By Maral Gankhuyag
Traditionally, business is thought of as a means to generate financial profit. The social entrepreneurship movement, however, seeks to re-position businesses as a force of transformative social and environmental good. Social entrepreneurs combine the power of business with a mission to address global social issues. Presently, the social entrepreneurship ecosystem is playing a vital role for Mongolia to meet its Sustainable Development Goals for 2030, including an end to poverty, reduced inequality, and protecting the planet. To address these social development issues, innovative solutions are often implemented by national non-governmental organizations (NGOs) and civic institutions who often partner with the Mongolian government, International NGOs and/or foreign governments. However, the entire sector of organizations competes with one another to secure grant funding in an economically constrained global aid environment.
The August 2018 Alumni TIES seminar in Kuala Lumpur, Malaysia on the theme of “Strengthening Environments for Civic and Public Engagement,” inspired the “Social Entrepreneurship Bootcamp,” a community-based project funded through an Alumni TIES small grant from the U.S. Department of State, that connects individuals and organizations who are committed to social entrepreneurship. Social Entrepreneurship Bootcamp (SEB) brought together 25 Mongolians from across all sectors and provided them with the resources and an opportunity to work together to develop innovative solutions to complex social problems facing Mongolia. SEB is a step forward in creating an environment that supports civic participation and public engagement in Mongolia. The Bootcamp is innovative in that its goal is to ‘link up’ individuals or organizations that may have been working in parallel with each other, in order to better direct resources and attention towards attainable solutions.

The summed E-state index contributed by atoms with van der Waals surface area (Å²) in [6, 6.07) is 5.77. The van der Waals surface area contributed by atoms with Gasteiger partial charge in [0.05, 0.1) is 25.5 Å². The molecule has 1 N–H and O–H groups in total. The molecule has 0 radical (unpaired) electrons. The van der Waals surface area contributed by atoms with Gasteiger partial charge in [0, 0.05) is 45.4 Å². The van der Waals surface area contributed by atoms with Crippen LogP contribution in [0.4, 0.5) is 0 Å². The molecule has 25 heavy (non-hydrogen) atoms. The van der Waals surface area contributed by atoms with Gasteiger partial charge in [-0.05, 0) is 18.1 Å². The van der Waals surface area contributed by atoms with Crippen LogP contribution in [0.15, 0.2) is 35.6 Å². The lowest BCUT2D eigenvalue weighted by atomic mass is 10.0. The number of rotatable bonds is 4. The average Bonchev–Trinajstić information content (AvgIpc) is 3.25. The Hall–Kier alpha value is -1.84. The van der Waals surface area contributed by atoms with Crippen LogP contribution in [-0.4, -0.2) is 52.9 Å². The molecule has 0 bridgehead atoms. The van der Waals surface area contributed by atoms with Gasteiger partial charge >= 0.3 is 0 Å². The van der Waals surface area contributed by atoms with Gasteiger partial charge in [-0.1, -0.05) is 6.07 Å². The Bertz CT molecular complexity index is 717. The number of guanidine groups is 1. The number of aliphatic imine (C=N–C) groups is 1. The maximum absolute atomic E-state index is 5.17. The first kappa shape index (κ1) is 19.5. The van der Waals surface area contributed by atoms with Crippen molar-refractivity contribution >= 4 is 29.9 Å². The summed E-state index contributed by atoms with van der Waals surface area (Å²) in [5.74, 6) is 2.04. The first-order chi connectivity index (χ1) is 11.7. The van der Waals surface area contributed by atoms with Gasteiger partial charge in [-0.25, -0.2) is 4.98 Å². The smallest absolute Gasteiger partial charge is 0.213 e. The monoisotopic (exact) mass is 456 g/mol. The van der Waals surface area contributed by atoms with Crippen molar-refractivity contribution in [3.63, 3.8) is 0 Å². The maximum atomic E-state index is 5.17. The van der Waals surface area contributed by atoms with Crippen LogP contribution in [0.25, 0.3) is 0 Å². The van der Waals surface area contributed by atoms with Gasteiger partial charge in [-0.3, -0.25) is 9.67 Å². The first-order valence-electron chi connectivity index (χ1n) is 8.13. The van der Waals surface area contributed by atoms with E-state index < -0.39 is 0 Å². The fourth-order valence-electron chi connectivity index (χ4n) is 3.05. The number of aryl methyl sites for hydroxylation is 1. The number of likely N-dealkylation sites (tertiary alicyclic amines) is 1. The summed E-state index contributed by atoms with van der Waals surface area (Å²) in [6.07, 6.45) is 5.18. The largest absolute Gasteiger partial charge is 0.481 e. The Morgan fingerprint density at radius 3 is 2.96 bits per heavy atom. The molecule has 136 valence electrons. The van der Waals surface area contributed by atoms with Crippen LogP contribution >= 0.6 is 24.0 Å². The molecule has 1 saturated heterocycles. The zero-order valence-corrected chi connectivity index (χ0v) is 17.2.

The opening ceremony of the Social Entrepreneurship Bootcamp launched on March 1, 2019 at the American Cultural Center. The event included representatives of U.S. Embassy Ulaanbaatar, Zorig Foundation, Mongolian Association of State Alumni (MASA), participants, and the SEB team. Mr. Ganzorig Vanchig, Chairman of the Bat Solution Partners and the facilitator of the bootcamp provided an overview of the program explaining the content and structure to the audience. Following the program overview, Mr. Robert Tate, Public Affairs Officer, U.S. Embassy Ulaanbaatar awarded each participant with a welcome bag, stressing the importance of social entrepreneurship in addressing social development issues in a sustainable way, and concluded with a group photo. After the formal ceremony, attendees networked with one another.
The second day was filled with group activities and collaboration. The bootcamp participants were divided into four teams with groups of five or six participants. Participants learned about the foundation of social entrepreneurship, how to identify their goals, how to identify social issues, and how to pitch their ideas. After the formal lecture, the four teams brainstormed to identify social problems, with the intent of developing solutions to those problems. Together, each team presented their ideas and received feedback from Mr. Ganzorig Vanchig, the bootcamp facilitator, and the rest of the group.